Hamburg Money

Henry Shultz was all for a rising tide of commerce that lifted all boats, as long as a few tidbits fell in his own lap. His first love was for transportation, but close behind was banks. Here are some notes from banks closely connected with Shultz and Hamburg.

1816 Bridge Company of Augusta - by 1819 Shultz and his partner John McKinne had issued several hundred thousand dollars worth of these 'Bridge Bills'. Shultz spent the rest of his life trying to make them good after the bank went bust during the Panic of 1819.

1816 Bridge Company of Augusta – by 1819 Shultz and his partner John McKinne had issued several hundred thousand dollars worth of these ‘Bridge Bills’. Shultz spent the rest of his life trying to make them good after the bank went bust during the Panic of 1819.

1824 First Bank of Hamburg - Shultz started this bank in support of his new town, but it was evidently undercapitalized and  did not survive Shultz's troubles in 1827.

1824 First Bank of Hamburg – Shultz started this bank in support of his new town, but it was evidently undercapitalized and did not survive Shultz’s troubles in 1827. Image Courtesy of Mr. Truman Shivers

1849 Second Bank of Hamburg - this bank had ample backing and its notes were highly regarded through The War.

1849 Second Bank of Hamburg – this bank had ample backing and its notes were highly regarded through The War.

1860 Second Bank of Hamburg

1860 Second Bank of Hamburg

1873 South Carolina Railroad - These 'Fare Tickets' were issued by the railroad in the hope that they would circulate as currency.

1873 South Carolina Railroad – These ‘Fare Tickets’ were issued by the railroad in the hope that they would circulate as currency.

1873 Charlotte, Columbia and Augusta Rail Road - Another issuer of 'Fare Tickets' during the Panic of 1873.

1873 Charlotte, Columbia and Augusta Rail Road – Another issuer of ‘Fare Tickets’ during the Panic of 1873.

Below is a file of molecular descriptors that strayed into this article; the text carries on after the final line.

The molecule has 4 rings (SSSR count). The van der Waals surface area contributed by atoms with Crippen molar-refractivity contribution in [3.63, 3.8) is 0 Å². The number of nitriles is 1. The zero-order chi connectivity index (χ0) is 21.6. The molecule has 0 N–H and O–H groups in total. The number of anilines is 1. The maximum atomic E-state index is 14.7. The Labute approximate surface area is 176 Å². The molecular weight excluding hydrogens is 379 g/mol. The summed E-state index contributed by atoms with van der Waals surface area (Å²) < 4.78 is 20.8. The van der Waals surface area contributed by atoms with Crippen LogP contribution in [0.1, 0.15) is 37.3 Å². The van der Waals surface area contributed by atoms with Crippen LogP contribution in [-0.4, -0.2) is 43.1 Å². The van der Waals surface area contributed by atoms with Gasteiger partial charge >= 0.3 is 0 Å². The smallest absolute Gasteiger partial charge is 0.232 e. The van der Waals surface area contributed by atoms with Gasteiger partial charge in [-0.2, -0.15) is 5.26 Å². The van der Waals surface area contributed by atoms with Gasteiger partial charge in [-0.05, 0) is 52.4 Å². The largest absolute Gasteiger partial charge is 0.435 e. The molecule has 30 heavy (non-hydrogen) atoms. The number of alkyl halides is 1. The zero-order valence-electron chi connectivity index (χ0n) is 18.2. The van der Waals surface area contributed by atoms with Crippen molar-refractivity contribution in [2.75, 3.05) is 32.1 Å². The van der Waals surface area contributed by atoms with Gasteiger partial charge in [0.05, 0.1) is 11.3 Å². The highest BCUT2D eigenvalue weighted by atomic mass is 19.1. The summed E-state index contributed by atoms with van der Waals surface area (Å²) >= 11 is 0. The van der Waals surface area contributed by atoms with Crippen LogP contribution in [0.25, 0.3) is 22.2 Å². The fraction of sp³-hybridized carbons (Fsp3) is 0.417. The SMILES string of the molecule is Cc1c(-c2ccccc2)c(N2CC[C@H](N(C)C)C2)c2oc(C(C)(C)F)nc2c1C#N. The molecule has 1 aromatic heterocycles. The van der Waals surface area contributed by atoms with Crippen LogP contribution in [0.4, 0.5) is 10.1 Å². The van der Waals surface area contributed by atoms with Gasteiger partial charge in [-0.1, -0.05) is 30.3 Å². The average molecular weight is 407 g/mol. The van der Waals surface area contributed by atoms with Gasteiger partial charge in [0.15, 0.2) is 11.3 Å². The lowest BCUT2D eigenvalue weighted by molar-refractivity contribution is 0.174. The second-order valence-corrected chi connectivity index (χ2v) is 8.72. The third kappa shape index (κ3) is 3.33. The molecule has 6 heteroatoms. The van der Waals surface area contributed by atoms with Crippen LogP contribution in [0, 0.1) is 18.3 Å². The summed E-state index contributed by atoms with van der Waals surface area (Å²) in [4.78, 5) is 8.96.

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2 thoughts on “Hamburg Money

  1. In Dec 1859 Jesse and John Lewis were hung in Campbell Co TN for murdering a sheriff and deputy who were chasing them for passing counterfeit Bank of Hamburg $20 bills. Rough drawings of the bill were entered into the court minutes. I am looking for an expert in BoH bills who might look at the drawings and comment.

    • Hello Jim, the official reference for South Carolina currency is South Carolina Obsolete Notes by Austin M. Sheheen, Jr. One $20 bill of the mid-1850s was described as ‘Center, shield containing palmetto tree, surmounted by spread eagle, Liberty seated on right, Justice seated on left, ship and train in background. Right and left, 20, XX below. Color white and red. Serial letters A, B. Engraved by Danforth, Wright & Co., New York and Phila.’ Another version was the same with a red cycloidal background – maybe to make it tougher on the counterfeiters! Another 1850s bill that I have never seen is described as having a farmhouse with wagons and horses.

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